Title Page, Copyright

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pp. 1-6

Contents

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pp. vii-8

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Preface

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pp. ix-xvi

In his famous essay “Literaturgeschichte und Literaturwissenschaft” (Literary History and the Study of Literature) (1931), Walter Benjamin describes the methods of contemporary literary historians as akin to the clumsy acts of a platoon of mercenaries, who, entering into a beautiful house full of treasures and claiming to admire...

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Acknowledgments

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pp. xvii-xx

While this book had its beginning and its end in Benjamin’s city of Berlin, no book is ever really written in one place. Rather, it emerges in the extended conversations with the people with whom one works and lives, on the one hand, and in the encounters with the books, projects, and institutions that one has as one writes,...

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Textual Note

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pp. xxi-24

When quoting from the texts of Walter Benjamin that have not been translated, I refer to the Frankfurt edition, Gesammelte Schriften, published by Suhrkamp Verlag, by volume and page. In cases where translations are available, I refer to Selected Writings, published by Harvard University Press, by volume and page....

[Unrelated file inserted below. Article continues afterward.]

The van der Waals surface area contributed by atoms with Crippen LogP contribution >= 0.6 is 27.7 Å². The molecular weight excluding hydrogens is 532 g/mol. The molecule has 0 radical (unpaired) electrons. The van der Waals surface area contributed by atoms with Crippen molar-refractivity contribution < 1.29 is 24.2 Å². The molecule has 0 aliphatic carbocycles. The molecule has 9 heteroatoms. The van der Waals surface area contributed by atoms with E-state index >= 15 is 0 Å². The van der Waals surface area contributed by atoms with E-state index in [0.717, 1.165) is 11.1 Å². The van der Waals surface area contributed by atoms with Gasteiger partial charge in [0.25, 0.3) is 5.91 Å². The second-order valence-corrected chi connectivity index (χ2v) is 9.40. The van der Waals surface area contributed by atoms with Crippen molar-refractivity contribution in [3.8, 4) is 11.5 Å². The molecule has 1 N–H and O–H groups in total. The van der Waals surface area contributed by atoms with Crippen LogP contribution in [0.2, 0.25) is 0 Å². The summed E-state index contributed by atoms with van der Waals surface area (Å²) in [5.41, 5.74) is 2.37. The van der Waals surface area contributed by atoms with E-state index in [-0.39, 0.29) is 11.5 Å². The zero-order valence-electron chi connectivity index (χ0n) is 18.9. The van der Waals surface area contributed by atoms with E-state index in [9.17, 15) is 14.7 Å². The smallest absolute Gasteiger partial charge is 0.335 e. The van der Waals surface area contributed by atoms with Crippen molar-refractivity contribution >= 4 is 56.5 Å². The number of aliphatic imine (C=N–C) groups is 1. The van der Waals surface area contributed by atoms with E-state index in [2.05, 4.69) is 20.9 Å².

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Introduction. Benjamin’s Baroque: A Lost Object?

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pp. 1-22

Herder’s claim already more than two hundred years ago that the history of the Baroque is “obscure” is just as accurate in the early twenty-first century as it was in his day, this in spite of the enormous amount of attention devoted by literary, art historical, and art theoretical scholars to both the period (c. 1550–1700) and its styles...

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1. Inventing the Baroque: A Critical History of Nineteenth- and Early Twentieth-Century Debates

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pp. 23-76

In 1935, just seven years after Benjamin’s book on the German tragic drama appeared, the Paris publishing house Gallimard released a slim volume entitled Du baroque (On the Baroque) by the Spanish philosopher and man of letters Eugenio d’Ors. Midway through the book, d’Ors indicates, in an idiosyncratic chart...

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2. The Plays Are the Thing: Textual Politics and the German Drama

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pp. 77-137

In addition to being the subject of important art theoretical and literary-historical debates during the late nineteenth and early twentieth centuries, Baroque texts were crucial as material objects to the enterprise undertaken during these same years to define and celebrate the period as something other than a foreign...

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3. Melancholy Germans: War Theology, Allegory, and the Lutheran Baroque

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pp. 138-184

In the last prewar summer of 1913, Benjamin wrote to his friend Franz Sachs about a visit to the Basel art museum with his mother. The young university student describes, in somewhat puzzling fashion, his viewing there of the “originals of some of the most famous of Dürer’s graphic oeuvre: The Knight, Death, and...

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Conclusion: Baroque Legacies: National Socialism’s Benjamin

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pp. 185-203

The preface to Benjamin’s Library began with a quote from Benjamin’s essay “Literary History and the Study of Literature” (1931). I repeat that quote below because of its aptness as an introduction to the discordant image called up by the title of my conclusion, in which I discuss a particularly uncanny afterlife for Benjamin’s...

Bibliography

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pp. 205-223

Index

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pp. 225-237